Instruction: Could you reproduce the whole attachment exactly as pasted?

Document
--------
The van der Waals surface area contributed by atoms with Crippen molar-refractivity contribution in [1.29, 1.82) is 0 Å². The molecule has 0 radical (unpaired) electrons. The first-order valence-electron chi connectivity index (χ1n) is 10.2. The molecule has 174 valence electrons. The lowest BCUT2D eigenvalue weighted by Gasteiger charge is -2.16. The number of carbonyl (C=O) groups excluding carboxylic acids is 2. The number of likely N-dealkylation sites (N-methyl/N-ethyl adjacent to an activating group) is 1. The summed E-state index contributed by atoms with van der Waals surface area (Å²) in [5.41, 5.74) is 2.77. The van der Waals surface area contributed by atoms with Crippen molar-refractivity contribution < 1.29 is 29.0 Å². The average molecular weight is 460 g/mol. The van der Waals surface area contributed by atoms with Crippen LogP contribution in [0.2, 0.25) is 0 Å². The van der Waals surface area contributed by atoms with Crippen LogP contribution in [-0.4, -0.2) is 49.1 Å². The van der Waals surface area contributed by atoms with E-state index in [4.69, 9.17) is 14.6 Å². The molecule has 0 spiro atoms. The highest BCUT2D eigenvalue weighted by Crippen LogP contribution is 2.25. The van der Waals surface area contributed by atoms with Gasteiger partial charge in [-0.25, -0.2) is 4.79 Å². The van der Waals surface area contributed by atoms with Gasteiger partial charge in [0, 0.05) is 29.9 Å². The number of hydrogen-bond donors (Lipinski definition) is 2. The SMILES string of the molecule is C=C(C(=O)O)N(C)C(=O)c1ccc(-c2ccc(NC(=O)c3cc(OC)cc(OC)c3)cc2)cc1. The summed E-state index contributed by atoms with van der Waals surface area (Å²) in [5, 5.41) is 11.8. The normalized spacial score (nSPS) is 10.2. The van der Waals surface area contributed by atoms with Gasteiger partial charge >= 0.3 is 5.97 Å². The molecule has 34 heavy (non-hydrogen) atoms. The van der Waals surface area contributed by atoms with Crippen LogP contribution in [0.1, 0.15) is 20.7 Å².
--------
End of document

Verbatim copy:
The van der Waals surface area contributed by atoms with Crippen molar-refractivity contribution in [1.29, 1.82) is 0 Å². The molecule has 0 radical (unpaired) electrons. The first-order valence-electron chi connectivity index (χ1n) is 10.2. The molecule has 174 valence electrons. The lowest BCUT2D eigenvalue weighted by Gasteiger charge is -2.16. The number of carbonyl (C=O) groups excluding carboxylic acids is 2. The number of likely N-dealkylation sites (N-methyl/N-ethyl adjacent to an activating group) is 1. The summed E-state index contributed by atoms with van der Waals surface area (Å²) in [5.41, 5.74) is 2.77. The van der Waals surface area contributed by atoms with Crippen molar-refractivity contribution < 1.29 is 29.0 Å². The average molecular weight is 460 g/mol. The van der Waals surface area contributed by atoms with Crippen LogP contribution in [0.2, 0.25) is 0 Å². The van der Waals surface area contributed by atoms with Crippen LogP contribution in [-0.4, -0.2) is 49.1 Å². The van der Waals surface area contributed by atoms with E-state index in [4.69, 9.17) is 14.6 Å². The molecule has 0 spiro atoms. The highest BCUT2D eigenvalue weighted by Crippen LogP contribution is 2.25. The van der Waals surface area contributed by atoms with Gasteiger partial charge in [-0.25, -0.2) is 4.79 Å². The van der Waals surface area contributed by atoms with Gasteiger partial charge in [0, 0.05) is 29.9 Å². The number of hydrogen-bond donors (Lipinski definition) is 2. The SMILES string of the molecule is C=C(C(=O)O)N(C)C(=O)c1ccc(-c2ccc(NC(=O)c3cc(OC)cc(OC)c3)cc2)cc1. The summed E-state index contributed by atoms with van der Waals surface area (Å²) in [5, 5.41) is 11.8. The normalized spacial score (nSPS) is 10.2. The van der Waals surface area contributed by atoms with Gasteiger partial charge >= 0.3 is 5.97 Å². The molecule has 34 heavy (non-hydrogen) atoms. The van der Waals surface area contributed by atoms with Crippen LogP contribution in [0.1, 0.15) is 20.7 Å².